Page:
How To Acid Wash A Swimming Pool (step-by-step)

by T. Duff on April 27, 2009

Here’s What You Need To Know If You’re Planning On Doing An Acid Wash To your Swimming Pool.

Sidenote: An acid wash should not be administered to a vinyl or above ground pool. :)

Who can do this? Anyone who’s willing to get a little dirty.  This can be done by pool owners who are looking to save a few bucks – there is labor involved.  Make sure you wear jeans, protective boots, goggles, rubber gloves and a respirator – the acid fumes can be very strong. This is not something to take lightly.

An acid wash is also called a drain and clean or an acid bath.  An acid wash becomes necessary if the pool has become a black lagoon (can often happen if winterizing has not been completed properly).  This is also a great way to eliminate/reduce staining.

What an acid wash really does: The purpose of an acid wash is to remove a very fine layer of the pool surface – bringing out a “new” coat.  When done properly, an acid wash can really make the pool surface look near new again.

A general rule of thumb for determining the need for an acid wash is if you can see the bottom of the pool, most of the time, you can bring it back to life with chemicals, some elbow grease and adequate filtration/circulation. If the floor is not visible, the cost of the chemicals and labor will generally be greater than the acid wash charge, and take quite a bit longer. Also, extensive and repetitive algae problems will stain plastered pools, making an acid wash the recommended route to take.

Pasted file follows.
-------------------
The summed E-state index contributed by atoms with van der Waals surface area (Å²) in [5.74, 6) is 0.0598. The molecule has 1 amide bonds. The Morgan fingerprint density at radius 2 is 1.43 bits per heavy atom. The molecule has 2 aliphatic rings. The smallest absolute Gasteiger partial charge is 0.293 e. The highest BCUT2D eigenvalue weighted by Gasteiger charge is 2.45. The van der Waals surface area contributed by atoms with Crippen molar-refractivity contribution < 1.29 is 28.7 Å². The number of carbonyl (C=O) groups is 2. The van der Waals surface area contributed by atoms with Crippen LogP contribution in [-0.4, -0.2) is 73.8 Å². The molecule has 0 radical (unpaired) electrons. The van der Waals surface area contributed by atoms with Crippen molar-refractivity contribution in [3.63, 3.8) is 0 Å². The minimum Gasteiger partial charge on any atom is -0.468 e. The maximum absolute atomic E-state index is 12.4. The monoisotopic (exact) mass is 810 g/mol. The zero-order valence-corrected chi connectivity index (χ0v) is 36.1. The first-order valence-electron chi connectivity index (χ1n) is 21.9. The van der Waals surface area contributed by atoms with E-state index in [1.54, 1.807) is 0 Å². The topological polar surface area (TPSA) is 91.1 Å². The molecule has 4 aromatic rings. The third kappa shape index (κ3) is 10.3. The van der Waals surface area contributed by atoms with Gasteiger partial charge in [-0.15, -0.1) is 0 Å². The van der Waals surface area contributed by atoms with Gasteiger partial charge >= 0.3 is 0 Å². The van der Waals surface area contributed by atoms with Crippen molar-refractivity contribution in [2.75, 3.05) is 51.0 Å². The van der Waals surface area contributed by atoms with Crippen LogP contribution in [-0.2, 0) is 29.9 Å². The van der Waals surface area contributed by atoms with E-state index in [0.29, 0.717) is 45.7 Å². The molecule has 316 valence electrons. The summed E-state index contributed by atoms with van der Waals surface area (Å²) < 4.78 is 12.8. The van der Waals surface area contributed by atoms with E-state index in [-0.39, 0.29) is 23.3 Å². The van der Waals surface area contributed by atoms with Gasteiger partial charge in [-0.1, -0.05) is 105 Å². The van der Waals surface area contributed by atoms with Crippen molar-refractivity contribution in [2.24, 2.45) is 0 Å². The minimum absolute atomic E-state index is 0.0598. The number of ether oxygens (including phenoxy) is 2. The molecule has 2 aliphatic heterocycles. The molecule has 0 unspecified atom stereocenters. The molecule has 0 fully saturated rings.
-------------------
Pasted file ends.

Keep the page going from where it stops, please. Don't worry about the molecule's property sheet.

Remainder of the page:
An acid wash is, put simply, purposeful stripping of a tiny layer of plaster, exposing fresh plaster beneath. One should not do this every year. If you have consistent staining – there’s something taking place in the chemistry (test for metals, TDS and calcium counts in the water). Most plaster coats (whitecoat or marcite) are in excess of 1/2″, so a few careful acid washes should not hurt.

If the staining is very light you may want to consider doing a pressure wash or a very light acid wash (consider 3 parts acid/1 part water – do a small area and see how it looks).

You may also decide on an acid wash not because of swamp conditions, but just to bring out a brighter, whiter finish. Mineral stains and/or deposits, chlorine stains, even dirt stains…an acid wash is always a dramatic aesthetic improvement.

If your pool has had years of algae blooms, and if your pool seems to grow algae overnight or just bloom very easily….changing the water and acid washing the surfaces algae sticks to can give you an algae free summer.

Be extremely careful in working with muriatic acid. Pool technicians and professionals are specially trained in its application and wear protective clothing and breathing apparatus during the acid wash. To protect our environment, the acid/water waste should be neutralized with soda ash prior to its being pumped to a safe location.  You can (and should) have the soda ash at the bottom of the pool to immediately neutralize the acid as it flows down during the wash.

Phase 1 to an acid wash: As you drain the pool, wash it down (scrub if necessary) to remove all algae, leaves and any other debris.

Phase 2: When the pool is clean and empty, you can begin to acid wash the plaster. Put on protective clothing and rubber boots, goggles and wear a breathing mask designed for acid fumes.